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Exercises for Joint Pain

Joint pain is one of the commonest things that a person consults with a physiotherapist about and makes up a significant amount of the workload of general practitioners.

Our joints allow us to move smoothly and effectively in the world, transporting our body weight around and participating in the jobs, hobbies and activities we desire. Pain and limitation of movement in a joint can have a great effect on our functional ability.

Exercises for joint pain are important in the major joint replacements which are now commonplace in western medicine: total hip replacement; total knee replacement and total shoulder replacement.

Long before hip replacement surgery is considered, the patient will likely have been referred to a physiotherapist for a joint exercise program to address the issues of pain, restricted range of movement and muscle weakness.

Hip replacement therapy, once the operation is over, is down to mobilising with the physio and performing the post hip replacement exercises given. Hip replacement exercises are limited in scope in most patients as the ranges of movement and strength are reasonable after operation and there are risks of dislocation and high levels of stresses to the bony interfaces if exercise is done too enthusiatically.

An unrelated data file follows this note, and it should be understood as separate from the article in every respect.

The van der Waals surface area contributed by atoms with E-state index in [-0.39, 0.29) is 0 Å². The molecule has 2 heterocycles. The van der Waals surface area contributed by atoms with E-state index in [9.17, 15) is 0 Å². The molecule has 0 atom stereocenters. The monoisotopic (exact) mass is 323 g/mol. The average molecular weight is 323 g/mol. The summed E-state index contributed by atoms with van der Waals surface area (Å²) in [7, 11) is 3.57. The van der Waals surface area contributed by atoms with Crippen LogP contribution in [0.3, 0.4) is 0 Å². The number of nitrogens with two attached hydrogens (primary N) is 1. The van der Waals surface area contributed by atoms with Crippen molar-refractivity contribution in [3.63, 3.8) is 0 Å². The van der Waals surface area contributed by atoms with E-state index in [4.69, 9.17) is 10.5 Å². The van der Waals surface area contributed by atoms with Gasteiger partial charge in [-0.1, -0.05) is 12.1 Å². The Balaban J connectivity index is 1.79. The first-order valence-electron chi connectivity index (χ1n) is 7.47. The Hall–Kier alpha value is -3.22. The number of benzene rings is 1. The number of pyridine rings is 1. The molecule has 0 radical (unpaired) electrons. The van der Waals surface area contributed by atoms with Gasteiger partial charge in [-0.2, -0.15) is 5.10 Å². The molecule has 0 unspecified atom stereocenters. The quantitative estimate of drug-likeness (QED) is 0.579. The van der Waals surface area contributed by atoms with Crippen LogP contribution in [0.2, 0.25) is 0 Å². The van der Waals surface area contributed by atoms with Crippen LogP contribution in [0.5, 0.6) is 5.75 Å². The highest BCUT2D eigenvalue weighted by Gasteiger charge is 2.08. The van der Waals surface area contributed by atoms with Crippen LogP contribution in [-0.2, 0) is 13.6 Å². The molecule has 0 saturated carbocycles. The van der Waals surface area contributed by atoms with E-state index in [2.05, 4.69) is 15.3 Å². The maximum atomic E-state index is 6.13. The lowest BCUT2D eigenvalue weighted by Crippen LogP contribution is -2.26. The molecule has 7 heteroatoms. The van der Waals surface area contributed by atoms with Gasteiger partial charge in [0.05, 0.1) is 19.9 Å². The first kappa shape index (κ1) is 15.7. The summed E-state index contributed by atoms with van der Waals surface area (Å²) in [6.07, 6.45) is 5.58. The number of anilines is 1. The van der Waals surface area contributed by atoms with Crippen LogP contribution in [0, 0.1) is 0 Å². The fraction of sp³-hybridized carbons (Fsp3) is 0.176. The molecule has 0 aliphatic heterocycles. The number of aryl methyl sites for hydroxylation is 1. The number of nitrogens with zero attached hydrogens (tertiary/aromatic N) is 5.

Hip replacement stretches are rarely required unless there is significant restriction of ranges of movement, particularly if there is a fixed flexion deformity which prevents the patient from standing up fully. In this case prone lying can be a good therapy, provided the patient can get over onto their front safely and comfortably.

Hip resurfacing exercises are more appropriate, as this technique has a much larger head of the femur and is much less likely to dislocate than a standard hip replacement. To understand what goes on in the operation and get an idea of why the exercises are important it can be useful to watch a total hip replacement video.

A good article about exercise for treating arthritic pain and stiffness is available at the Mayo Clinic and WebMD.


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